One-third of Oregon school districts fail to comply with state anti-bullying laws, including three Portland-area districts, according to a new report issued by the Oregon Safe Schools & Communities Coalition.
The organization's second annual State of Safe Schools Act report says that 70 Oregon school districts changed their anti-bullying policies in 2012 to better protect gay, lesbian, bisexual and transgender students.
But the report says three local school districts—Lake Oswego, David Douglas and Riverdale—have policies on harassment, intimidation, bullying and cyberbullying that "need updating and/or modification to achieve substantial compliance with current Oregon statutes."
Lake Oswego School District spokeswoman Nancy Duin says her district's low ranking in the report is simply a matter of semantics.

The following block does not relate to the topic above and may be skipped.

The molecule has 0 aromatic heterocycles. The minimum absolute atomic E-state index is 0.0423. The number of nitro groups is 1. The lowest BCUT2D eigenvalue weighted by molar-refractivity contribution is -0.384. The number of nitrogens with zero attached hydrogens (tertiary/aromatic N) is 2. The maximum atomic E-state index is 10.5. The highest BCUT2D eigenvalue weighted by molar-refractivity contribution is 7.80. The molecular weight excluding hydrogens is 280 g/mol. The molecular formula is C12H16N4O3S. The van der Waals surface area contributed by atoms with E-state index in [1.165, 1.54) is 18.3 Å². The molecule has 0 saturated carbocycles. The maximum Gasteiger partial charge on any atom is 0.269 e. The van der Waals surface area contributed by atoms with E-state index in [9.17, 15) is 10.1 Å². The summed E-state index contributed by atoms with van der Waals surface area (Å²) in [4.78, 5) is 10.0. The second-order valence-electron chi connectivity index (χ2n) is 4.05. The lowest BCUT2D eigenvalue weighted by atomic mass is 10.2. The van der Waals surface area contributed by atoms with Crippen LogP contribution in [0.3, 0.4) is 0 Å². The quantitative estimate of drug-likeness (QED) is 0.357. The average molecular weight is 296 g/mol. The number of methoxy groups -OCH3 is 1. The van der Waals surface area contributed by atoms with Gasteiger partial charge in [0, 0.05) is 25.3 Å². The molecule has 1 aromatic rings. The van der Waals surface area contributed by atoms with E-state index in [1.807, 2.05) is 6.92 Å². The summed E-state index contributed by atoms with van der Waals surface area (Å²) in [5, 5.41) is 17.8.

"If the report is suggesting that we're not paying attention to these issues, I have an issue with that because I think we are," says Duin, whose school district has seen severe bullying. "The only thing we're missing (from our policy) is the definition of sexual orientation."
Representatives for the David Douglas School District—whose high school has 2,893 students, the largest in the state—concede their anti-bullying policies may need some work.
"I think that every school has a bullying problem, and I think we do handle bullying well," David Douglas superintendent Donald Grotting says. "But maybe I need to review our policy a little bit more."